Finally, I found a solution: a small, simple assembly (a transistor worth a few cents, two resistors) to combine “manually” the two signals. In practice, it is necessary to combine the two synchronization signals which come from the VGA output, and connect the green video signals as well as the various grounds. Why the green one? Because Apple’s display receives its monochrome signal on this pin. From a modern computer, it will therefore display in shades of green in reality, but this is not really a problem. In some cases, it will also be necessary to connect the red signal, which is sometimes used to detect a monitor (or to put a resistance). Without this little trick, the computer may not detect the presence of the monitor. So I had to grab a VGA breakout and a DB15 (with an adapter to reverse the pins), as well as components I had in a box, which was significantly less than the over $ 200 demanded in some cases.

A frequency problem

Now for the second problem, because otherwise it would be too simple. Well, actually, I fixed it before, but it makes more sense to put it after. Modern displays, when they still have VGA, are “Multi Sync”, which means they can operate with different horizontal and vertical frequencies. Clearly, we can work with a high definition at 60 Hz, but also with a low definition. Back in the days of my display, it was different: it used fixed frequencies and could only display a single definition (640 x 480) with a single refresh rate (66.67 Hz, the standard with Macs). To complicate matters, there are displays with a fixed frequency (often horizontal) and a variable vertical frequency, but that is not the point. In practice, the fixed frequencies and the atypical refresh rate mean that a Mac cannot display an image by default, because macOS simply does not offer the 66.67 Hz option. The solution? Stéphane Madrau’s excellent SwitchResX. It will allow you to create the necessary settings for the display to accept displaying an image. I put the parameters in the capture, these are the standard values that can also be used to capture the output of a Mac.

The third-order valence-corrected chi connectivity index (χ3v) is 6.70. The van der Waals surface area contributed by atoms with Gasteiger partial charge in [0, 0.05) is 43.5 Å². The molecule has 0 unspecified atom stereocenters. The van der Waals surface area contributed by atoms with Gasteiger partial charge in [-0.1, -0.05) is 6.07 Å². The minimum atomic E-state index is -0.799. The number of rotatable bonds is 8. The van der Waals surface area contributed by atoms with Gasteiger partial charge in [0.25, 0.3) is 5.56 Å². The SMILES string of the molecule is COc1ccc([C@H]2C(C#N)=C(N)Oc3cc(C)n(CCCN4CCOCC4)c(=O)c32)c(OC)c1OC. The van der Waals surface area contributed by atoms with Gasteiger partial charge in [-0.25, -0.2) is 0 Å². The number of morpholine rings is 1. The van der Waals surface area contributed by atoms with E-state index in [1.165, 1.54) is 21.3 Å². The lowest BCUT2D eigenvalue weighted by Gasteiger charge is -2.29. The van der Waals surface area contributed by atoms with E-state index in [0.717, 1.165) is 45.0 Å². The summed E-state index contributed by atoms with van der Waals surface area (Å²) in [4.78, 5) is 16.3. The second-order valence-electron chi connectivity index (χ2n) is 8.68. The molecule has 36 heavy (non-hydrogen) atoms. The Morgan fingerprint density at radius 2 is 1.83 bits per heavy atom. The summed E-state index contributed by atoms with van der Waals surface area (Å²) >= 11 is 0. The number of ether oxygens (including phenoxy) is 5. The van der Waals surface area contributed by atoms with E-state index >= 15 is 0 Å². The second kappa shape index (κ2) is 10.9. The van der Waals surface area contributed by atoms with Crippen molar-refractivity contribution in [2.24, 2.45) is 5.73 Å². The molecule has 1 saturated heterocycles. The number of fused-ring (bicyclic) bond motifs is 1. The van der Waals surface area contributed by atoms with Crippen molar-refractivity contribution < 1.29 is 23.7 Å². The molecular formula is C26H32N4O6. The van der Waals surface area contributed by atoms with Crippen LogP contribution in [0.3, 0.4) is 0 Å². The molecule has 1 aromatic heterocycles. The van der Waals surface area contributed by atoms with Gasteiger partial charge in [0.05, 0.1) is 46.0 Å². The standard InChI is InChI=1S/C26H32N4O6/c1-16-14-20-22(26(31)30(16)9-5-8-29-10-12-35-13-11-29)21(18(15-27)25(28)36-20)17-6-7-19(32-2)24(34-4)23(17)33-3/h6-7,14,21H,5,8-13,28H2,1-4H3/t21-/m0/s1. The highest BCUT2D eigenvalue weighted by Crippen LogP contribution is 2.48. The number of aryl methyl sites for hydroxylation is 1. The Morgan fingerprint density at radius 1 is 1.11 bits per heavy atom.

Adapter settings

Information in SwitchResX

macOS does not offer 66.67 Hz

With SwitchResX, things go empty

The system info displays the correct values

Now that the display is receiving sync and a signal, is it working? Yes. The image is clean, contrasted, and well framed, which seems a bit surprising considering the age of the display. Still, that makes sense, at least for the geometry: a fixed frequency monitor can be set at the factory settings as the definition will never change. The sharpness is quite good, and the fact that we are confronted to a green display in reality does not really pose a problem. Obviously, macOS is difficult to display on a 640 x 480 monitor and it is obviously not usable on a daily basis, but for watching black & white movies (like the excellent Black & Chrome edition of Mad Max: Fury Road), it’s quite nice.

macOS Catalina

Mad Max : Fury Road

Last point, my photos and videos. We can see the scanning very well, and this is mainly linked to the fact that the display uses an atypical refresh rate (66.67 Hz). So it’s a bit complicated to sync video or even a camera to avoid scanning. It is possible, and some cameras even offer to manually set a value to avoid this, but with an iPhone or a basic camera like mine, this is (much) less obvious. To really finish, I suppose that it must be possible to integrate the assembly directly into a small adapter with switches, but I did not find any.